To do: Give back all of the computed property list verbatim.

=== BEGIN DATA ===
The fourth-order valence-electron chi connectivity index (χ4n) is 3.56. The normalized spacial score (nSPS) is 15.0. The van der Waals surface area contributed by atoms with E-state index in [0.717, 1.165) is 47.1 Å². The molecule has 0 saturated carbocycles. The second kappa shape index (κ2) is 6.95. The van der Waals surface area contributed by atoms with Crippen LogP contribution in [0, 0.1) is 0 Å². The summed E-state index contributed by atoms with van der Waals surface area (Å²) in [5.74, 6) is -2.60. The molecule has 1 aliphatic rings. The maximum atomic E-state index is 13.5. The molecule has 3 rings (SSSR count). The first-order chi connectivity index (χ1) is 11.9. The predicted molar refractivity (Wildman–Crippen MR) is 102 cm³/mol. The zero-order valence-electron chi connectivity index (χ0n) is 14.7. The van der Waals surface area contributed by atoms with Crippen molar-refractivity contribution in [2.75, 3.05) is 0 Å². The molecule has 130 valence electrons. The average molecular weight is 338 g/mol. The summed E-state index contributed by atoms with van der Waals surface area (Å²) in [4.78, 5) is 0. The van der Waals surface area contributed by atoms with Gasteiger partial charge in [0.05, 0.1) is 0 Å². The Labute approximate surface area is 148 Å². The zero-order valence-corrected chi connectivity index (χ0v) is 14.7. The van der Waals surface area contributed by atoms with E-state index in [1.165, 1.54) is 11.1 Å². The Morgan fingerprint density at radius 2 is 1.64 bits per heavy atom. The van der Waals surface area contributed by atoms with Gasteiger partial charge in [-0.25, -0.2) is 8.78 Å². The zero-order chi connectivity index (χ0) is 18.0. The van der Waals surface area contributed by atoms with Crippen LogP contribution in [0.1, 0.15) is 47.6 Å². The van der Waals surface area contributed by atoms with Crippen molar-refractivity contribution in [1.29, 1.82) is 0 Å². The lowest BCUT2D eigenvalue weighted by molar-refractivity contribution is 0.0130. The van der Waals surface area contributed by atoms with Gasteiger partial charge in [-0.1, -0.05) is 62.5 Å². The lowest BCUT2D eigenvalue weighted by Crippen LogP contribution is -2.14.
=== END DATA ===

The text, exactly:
The fourth-order valence-electron chi connectivity index (χ4n) is 3.56. The normalized spacial score (nSPS) is 15.0. The van der Waals surface area contributed by atoms with E-state index in [0.717, 1.165) is 47.1 Å². The molecule has 0 saturated carbocycles. The second kappa shape index (κ2) is 6.95. The van der Waals surface area contributed by atoms with Crippen LogP contribution in [0, 0.1) is 0 Å². The summed E-state index contributed by atoms with van der Waals surface area (Å²) in [5.74, 6) is -2.60. The molecule has 1 aliphatic rings. The maximum atomic E-state index is 13.5. The molecule has 3 rings (SSSR count). The first-order chi connectivity index (χ1) is 11.9. The predicted molar refractivity (Wildman–Crippen MR) is 102 cm³/mol. The zero-order valence-electron chi connectivity index (χ0n) is 14.7. The van der Waals surface area contributed by atoms with Crippen molar-refractivity contribution in [2.75, 3.05) is 0 Å². The molecule has 130 valence electrons. The average molecular weight is 338 g/mol. The summed E-state index contributed by atoms with van der Waals surface area (Å²) in [4.78, 5) is 0. The van der Waals surface area contributed by atoms with Gasteiger partial charge in [0.05, 0.1) is 0 Å². The Labute approximate surface area is 148 Å². The zero-order valence-corrected chi connectivity index (χ0v) is 14.7. The van der Waals surface area contributed by atoms with E-state index in [1.165, 1.54) is 11.1 Å². The Morgan fingerprint density at radius 2 is 1.64 bits per heavy atom. The van der Waals surface area contributed by atoms with Gasteiger partial charge in [-0.25, -0.2) is 8.78 Å². The zero-order chi connectivity index (χ0) is 18.0. The van der Waals surface area contributed by atoms with Crippen LogP contribution in [0.1, 0.15) is 47.6 Å². The van der Waals surface area contributed by atoms with Crippen molar-refractivity contribution in [1.29, 1.82) is 0 Å². The lowest BCUT2D eigenvalue weighted by molar-refractivity contribution is 0.0130. The van der Waals surface area contributed by atoms with Gasteiger partial charge in [-0.1, -0.05) is 62.5 Å². The lowest BCUT2D eigenvalue weighted by Crippen LogP contribution is -2.14.